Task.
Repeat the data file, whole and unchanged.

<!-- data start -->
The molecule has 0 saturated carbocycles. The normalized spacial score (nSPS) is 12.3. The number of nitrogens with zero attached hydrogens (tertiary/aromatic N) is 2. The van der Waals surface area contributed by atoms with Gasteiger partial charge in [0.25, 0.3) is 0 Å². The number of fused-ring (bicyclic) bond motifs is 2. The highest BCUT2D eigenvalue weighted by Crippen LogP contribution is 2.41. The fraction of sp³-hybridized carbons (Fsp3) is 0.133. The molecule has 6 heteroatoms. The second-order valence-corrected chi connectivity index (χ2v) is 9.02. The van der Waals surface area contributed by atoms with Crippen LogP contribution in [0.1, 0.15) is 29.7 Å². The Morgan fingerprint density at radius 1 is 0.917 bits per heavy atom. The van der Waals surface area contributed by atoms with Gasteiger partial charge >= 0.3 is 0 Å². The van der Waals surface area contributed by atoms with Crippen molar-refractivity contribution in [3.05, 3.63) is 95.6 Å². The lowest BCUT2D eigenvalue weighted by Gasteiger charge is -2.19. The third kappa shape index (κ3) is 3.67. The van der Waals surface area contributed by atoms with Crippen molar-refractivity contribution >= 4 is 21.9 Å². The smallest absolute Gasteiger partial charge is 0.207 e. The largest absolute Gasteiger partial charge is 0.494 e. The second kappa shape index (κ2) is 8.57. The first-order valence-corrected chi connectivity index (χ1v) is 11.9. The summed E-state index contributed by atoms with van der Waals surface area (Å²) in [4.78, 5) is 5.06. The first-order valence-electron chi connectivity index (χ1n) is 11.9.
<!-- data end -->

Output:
The molecule has 0 saturated carbocycles. The normalized spacial score (nSPS) is 12.3. The number of nitrogens with zero attached hydrogens (tertiary/aromatic N) is 2. The van der Waals surface area contributed by atoms with Gasteiger partial charge in [0.25, 0.3) is 0 Å². The number of fused-ring (bicyclic) bond motifs is 2. The highest BCUT2D eigenvalue weighted by Crippen LogP contribution is 2.41. The fraction of sp³-hybridized carbons (Fsp3) is 0.133. The molecule has 6 heteroatoms. The second-order valence-corrected chi connectivity index (χ2v) is 9.02. The van der Waals surface area contributed by atoms with Crippen LogP contribution in [0.1, 0.15) is 29.7 Å². The Morgan fingerprint density at radius 1 is 0.917 bits per heavy atom. The van der Waals surface area contributed by atoms with Gasteiger partial charge >= 0.3 is 0 Å². The van der Waals surface area contributed by atoms with Crippen molar-refractivity contribution in [3.05, 3.63) is 95.6 Å². The lowest BCUT2D eigenvalue weighted by Gasteiger charge is -2.19. The third kappa shape index (κ3) is 3.67. The van der Waals surface area contributed by atoms with Crippen molar-refractivity contribution >= 4 is 21.9 Å². The smallest absolute Gasteiger partial charge is 0.207 e. The largest absolute Gasteiger partial charge is 0.494 e. The second kappa shape index (κ2) is 8.57. The first-order valence-corrected chi connectivity index (χ1v) is 11.9. The summed E-state index contributed by atoms with van der Waals surface area (Å²) in [4.78, 5) is 5.06. The first-order valence-electron chi connectivity index (χ1n) is 11.9.